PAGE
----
A seminar on Holocaust studies for a group of academics from Turkey has generated some exceptional and diverse educational activities just one year later. In June 2014, the International School for Holocaust Studies of Yad Vashem, in cooperation with the Aladdin Project, organized a first-of-a-kind seminar which was attended by an outstanding group of educators. The extended program began in 2013, with an international conference at Galatasaray University in Istanbul, followed by participation in an online course designed by Yad Vashem's experts. This summer, the seminar graduates have already begun to incorporate the study of the Holocaust into their classrooms, effectively become emissaries for Yad Vashem in their home country.
One graduate, a professor at a university in Istanbul who requested he remain anonymous, is using Yad Vashem online materials to teach about the Holocaust. In the lead-up to class discussions on the Holocaust, his students viewed Dr. David Silberklang's online presentation and read passages from the websites of Yad Vashem and the United States Holocaust Memorial Museum. In class, the professor gave a half-hour introduction to the Holocaust, including Jewish life in Eastern Europe, Emancipation, the Dreyfus Affair, the 1881 pogroms and the 1903 Kishinev Pogrom, the rise of Nazism in Germany, and antisemitism.
"The students told me they were profoundly moved when they watched Dr. Silberklang's explanations, and were horrified by the level of cruelty," said the professor. "Some of them admitted to crying while watching the video."
The professor teaches Turkish and international students together, and they had a diverse knowledge base. "My German student seemed to know more about this subject than all the other students," said the professor. "My Polish student, on the other hand, talked about the increasing interest in Jewish life in Poland. The Turkish students knew much more about World War I, which preceded the Turkish War of National Liberation (1919-1922), than World War II, because Turkey was not involved in the latter."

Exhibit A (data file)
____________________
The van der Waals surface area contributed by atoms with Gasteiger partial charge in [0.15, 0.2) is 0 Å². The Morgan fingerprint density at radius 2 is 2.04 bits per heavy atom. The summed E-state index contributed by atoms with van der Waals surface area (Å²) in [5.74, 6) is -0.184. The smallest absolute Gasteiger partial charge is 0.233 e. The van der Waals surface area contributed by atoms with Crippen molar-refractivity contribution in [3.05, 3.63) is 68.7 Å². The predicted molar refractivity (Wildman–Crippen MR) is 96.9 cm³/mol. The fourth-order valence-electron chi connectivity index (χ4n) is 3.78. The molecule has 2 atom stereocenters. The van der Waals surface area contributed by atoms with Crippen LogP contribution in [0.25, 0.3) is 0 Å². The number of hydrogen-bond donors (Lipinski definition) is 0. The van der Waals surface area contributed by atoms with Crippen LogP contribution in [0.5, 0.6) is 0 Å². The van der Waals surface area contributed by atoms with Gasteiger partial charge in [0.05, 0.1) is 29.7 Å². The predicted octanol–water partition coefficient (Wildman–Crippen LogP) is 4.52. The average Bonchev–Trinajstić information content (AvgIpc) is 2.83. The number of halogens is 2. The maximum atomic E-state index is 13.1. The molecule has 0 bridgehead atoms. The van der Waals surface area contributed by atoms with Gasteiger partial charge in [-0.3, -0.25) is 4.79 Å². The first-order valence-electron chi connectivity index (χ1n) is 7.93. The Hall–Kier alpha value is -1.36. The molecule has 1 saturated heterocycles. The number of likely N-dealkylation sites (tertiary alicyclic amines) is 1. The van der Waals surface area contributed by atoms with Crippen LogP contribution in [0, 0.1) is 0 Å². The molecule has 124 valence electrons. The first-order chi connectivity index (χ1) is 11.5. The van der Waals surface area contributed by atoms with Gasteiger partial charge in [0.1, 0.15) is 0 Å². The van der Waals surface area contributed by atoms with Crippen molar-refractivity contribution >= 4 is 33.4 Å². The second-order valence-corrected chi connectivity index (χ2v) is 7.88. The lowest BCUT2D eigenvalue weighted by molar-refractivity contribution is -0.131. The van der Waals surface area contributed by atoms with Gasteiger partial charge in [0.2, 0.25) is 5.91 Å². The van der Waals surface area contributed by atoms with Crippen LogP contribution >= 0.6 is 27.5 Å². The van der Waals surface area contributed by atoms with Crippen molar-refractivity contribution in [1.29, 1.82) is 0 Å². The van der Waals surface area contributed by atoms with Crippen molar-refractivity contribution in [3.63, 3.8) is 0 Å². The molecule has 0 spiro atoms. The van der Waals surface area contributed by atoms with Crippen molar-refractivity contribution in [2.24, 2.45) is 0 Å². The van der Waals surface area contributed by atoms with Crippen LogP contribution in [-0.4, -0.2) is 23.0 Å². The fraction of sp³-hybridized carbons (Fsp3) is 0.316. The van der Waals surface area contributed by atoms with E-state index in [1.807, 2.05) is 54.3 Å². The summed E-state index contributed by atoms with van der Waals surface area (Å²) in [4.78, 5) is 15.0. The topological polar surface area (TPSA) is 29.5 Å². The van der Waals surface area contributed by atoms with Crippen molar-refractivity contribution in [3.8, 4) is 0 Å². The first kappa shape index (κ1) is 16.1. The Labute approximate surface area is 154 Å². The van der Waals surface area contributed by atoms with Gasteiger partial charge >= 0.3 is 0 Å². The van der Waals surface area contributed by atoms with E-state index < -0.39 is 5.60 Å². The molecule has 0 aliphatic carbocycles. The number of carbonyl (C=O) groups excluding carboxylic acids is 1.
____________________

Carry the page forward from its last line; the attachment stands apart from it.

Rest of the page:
Yad Vashem staff presentation of cutting-edge educational resources provided participants with essential tools for teaching their students. James McMillan is a British citizen who teaches English at the Enka Private School in Adapazarı, Turkey. "The Yad Vashem website is a wonderful help, and one of the few places where I can find accurate information," he said. Prior to participating in the seminar in Jerusalem, McMillan took a Turkish student group to visit the Auschwitz-Birkenau State Memorial Museum and Jewish sites in Krakow. "As far as I know, we were the first Turkish school to educate students about the Holocaust, as well as to visit two of the authentic sites where so much terror and murder had occurred," he said.
An active contributor to the Facebook page of the International School for Holocaust Studies of Yad Vashem, social media has enabled McMillan to make contact and speak with many descendents of Holocaust survivors. "I have also made friends with Mrs. Toba Abramczyk, whose father survived four camps, including Auschwitz, then survived one of the death marches, said McMillan. He expressed the hope that his students would have the opportunity to speak with her via Skype and learn about the second generation of Holocaust survivors as well.
Teaching the Holocaust and other genocides to students in Turkey can be very complex and challenging in the context of Turkey's own history and the current mid-east realities." Teaching about life before the war is so important because it gives the victim a face, a life, a background," said McMillan. "This is our ultimate response to racism and prejudice, and I am committed to transmitting that message to my students."
This special project was supported by the International Holocaust Remembrance Alliance and the International Commission on Holocaust Era Insurance Claims.